In just one week, the EU’s sweeping ban on animal testing for cosmetics and personal care products goes into effect.
"All personal care products, from high-end to drugstore brands, will be subject to the rules," and "final products cannot be tested on animals and nor can any of a given products’ ingredients."
The European ban starting March 11th is a hard-won victory impacting companies and brands worldwide, and follows two decades of campaigning by organizations such as PETA, public protests, phone calls, and more than 20,000 e-mails.
“It’s enormously important because it started out as an ethical stand—animals should not die for shampoo—and brought about a whole new era of non-animal science,” Kathy Guillermo, SVP Laboratory Investigations at PETA, told brandchannel. “This ban shows that once an animal test is rejected, scientists can and will come up with a new and better way. We need to put the same limitations on household chemicals, pharmaceuticals and medical devices.”Continue reading...
Posted by Mark J. Miller on January 17, 2013 01:20 PM
Meet Drew Barrymore, the expanding solo retail brand.
The 37-year-old actress, who has spent her lifetime performing, announced this week that she has undertaken lines of wine and cosmetics.
"I just want to do the things that you actually do in life, which is drink wine and play with makeup," she told OK! magazine in an interview posted Thursday. "It took years... to make both of these brands."
Barrymore Wine, which launched itself with a Pinot Grigio, was created to honor her family, she said on the label's website. In promotional copy highlighted by Buzzfeed, she pokes fun at "Real Housewives of New York" star Ramona Singer, who has also launched a Pinot Grigio: “Move over Ramona Singer, you’re so yesterday’s news… let the “Real” Stars, not reality stars, show you how to drink Pinot Grigio!”Continue reading...
Posted by Barry Silverstein on December 12, 2012 03:37 PM
Next year, Kermit the Frog may be singing, "It IS easy being green." He'll be delighted to know that Pantone has selected Emerald Green as the Color of the Year for 2013, and will feel right at home on its Pinterest board devoted to the exact shade of green: 17-5641.
For over a decade, Pantone, a company long associated with setting color standards in printing, has been selecting a "Color of the Year." According to the company, "Pantone quite literally combs the world looking for color influences. This can include the entertainment industry and films in production, traveling art collections, hot new artists, popular travel destinations and other socio-economic conditions. Influences may also stem from technology, availability of new textures and effects that impact color, and even upcoming sports events that capture worldwide attention."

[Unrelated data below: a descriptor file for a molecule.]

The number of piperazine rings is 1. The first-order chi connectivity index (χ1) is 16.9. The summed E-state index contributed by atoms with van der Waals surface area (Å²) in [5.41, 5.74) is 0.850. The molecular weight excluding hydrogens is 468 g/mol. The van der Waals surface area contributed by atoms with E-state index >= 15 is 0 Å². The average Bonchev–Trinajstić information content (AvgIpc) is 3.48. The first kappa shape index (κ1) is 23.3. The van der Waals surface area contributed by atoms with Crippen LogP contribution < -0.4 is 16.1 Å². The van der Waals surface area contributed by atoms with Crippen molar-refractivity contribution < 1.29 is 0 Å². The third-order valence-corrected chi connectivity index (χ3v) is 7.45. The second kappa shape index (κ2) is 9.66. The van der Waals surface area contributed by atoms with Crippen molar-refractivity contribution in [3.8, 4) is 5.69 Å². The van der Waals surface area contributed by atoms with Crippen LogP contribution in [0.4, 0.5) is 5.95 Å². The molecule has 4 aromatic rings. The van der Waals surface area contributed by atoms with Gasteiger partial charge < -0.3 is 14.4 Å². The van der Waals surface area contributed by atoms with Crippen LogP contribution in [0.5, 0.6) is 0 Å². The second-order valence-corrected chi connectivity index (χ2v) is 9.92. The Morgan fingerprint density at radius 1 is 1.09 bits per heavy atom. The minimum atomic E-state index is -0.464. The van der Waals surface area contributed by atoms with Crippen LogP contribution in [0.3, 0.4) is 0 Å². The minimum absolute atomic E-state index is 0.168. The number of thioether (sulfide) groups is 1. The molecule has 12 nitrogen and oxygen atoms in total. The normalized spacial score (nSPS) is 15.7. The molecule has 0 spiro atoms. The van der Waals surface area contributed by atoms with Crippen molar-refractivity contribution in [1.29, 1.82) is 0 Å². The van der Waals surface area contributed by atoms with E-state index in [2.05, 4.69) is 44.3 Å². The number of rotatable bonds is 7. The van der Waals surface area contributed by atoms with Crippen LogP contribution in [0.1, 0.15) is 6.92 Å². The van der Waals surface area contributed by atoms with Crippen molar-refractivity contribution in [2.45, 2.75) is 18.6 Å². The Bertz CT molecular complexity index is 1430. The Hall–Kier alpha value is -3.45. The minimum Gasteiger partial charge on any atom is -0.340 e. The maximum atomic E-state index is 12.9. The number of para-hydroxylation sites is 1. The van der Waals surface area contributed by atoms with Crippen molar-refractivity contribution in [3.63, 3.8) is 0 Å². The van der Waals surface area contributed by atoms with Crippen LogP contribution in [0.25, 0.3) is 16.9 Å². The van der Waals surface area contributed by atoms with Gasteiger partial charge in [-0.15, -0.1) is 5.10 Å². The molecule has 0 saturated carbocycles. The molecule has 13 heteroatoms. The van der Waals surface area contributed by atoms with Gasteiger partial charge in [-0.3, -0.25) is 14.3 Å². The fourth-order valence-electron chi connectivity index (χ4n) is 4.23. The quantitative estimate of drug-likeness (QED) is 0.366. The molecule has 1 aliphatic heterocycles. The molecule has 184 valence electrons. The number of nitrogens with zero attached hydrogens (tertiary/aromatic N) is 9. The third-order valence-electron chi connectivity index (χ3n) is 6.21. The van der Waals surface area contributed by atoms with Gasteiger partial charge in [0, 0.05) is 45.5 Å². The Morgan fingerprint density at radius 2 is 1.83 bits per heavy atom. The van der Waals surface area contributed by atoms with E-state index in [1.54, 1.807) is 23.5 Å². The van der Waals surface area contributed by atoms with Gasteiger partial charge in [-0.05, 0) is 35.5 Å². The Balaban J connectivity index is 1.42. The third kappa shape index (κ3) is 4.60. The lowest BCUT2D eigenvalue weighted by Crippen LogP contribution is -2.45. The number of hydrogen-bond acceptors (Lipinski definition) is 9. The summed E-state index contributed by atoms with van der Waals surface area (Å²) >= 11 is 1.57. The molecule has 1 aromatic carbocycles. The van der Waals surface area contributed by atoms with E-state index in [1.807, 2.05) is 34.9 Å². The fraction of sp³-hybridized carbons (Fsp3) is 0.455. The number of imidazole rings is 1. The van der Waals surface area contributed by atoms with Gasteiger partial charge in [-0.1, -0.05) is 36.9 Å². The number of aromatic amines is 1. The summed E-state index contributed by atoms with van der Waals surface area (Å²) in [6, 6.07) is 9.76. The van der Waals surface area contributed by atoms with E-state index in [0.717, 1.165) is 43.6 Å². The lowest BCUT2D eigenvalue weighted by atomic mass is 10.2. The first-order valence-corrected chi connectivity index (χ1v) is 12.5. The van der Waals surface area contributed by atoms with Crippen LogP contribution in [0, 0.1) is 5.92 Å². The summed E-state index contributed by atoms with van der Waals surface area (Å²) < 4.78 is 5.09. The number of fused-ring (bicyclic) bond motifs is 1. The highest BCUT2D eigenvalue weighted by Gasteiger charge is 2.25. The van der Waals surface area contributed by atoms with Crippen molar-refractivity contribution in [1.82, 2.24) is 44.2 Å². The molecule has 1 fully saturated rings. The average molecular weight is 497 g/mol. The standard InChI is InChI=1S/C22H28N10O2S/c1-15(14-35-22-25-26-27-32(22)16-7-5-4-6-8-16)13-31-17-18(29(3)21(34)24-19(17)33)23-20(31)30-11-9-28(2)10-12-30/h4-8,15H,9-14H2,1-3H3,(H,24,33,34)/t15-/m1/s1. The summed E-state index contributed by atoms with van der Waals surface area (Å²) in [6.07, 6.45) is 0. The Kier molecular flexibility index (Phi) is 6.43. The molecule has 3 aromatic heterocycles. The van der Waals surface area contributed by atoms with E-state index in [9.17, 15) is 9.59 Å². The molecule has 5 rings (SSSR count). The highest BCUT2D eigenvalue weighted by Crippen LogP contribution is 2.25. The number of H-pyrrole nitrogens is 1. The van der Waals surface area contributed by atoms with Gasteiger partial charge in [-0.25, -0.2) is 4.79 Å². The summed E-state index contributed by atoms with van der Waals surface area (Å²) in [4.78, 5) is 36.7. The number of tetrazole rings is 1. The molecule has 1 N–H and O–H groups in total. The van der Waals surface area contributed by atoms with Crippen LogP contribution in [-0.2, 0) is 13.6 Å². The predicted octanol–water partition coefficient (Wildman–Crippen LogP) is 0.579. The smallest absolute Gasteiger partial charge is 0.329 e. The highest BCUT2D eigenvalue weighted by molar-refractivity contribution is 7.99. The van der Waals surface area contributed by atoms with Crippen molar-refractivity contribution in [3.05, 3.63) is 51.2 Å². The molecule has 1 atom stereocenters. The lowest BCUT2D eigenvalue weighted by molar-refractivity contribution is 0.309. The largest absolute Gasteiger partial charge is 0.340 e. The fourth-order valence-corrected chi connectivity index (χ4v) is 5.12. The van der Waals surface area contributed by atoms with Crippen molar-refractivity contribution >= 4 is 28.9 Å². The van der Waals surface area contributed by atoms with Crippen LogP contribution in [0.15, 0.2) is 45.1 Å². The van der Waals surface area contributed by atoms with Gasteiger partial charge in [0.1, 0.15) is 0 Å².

So why is 2013 a Green kind of year? "Green is the most abundant hue in nature — the human eye sees more green than any other in the spectrum," said Leatrice Eiseman, executive director of the Pantone Color Institute. "Symbolically, Emerald brings a sense of clarity, renewal and rejuvenation, which is so important in today's complex world. This powerful and universally appealing tone translates easily to both fashion and home interiors."Continue reading...
Posted by Andrew Chan on December 3, 2012 12:56 PM
Burberry has opened its second largest store in North America, and while its new Chicago store may not be quite on the scale of its relaunched London flagship, it was feted with a unique local event that continued its theme of "retail as theater" and meshing digital, entertainment and fashion in one seamless experience. The store also boasts its first beauty consultation counter in North America.
The luxury brand's Chief Creative Officer, Christopher Bailey, hosted the Nov. 29 opening as a celebration of the Windy City, showcasing the city's iconic landmarks and creative community through the brand's digital platform, Art of the Trench. Music for the evening was provided by British musician Carl Barat from the Libertines, who performed a live set, followed by DJ Matt Roan. Guests at the event included actors Charlie Barnett, Billy Zane and Alex Holden, American former football player Jerry Azumah, DJ Kid Color, artist JC Steinbrunner.
According to Luxury Daily, "Burberry is partnering with the John D. and Catherine T. MacArthur Foundation to bring $2.2 million in funding to the Chicago Hive Learning Network to celebrate this store opening. The funding will go toward inspiring young people in Chicago and creating innovative educational experiences."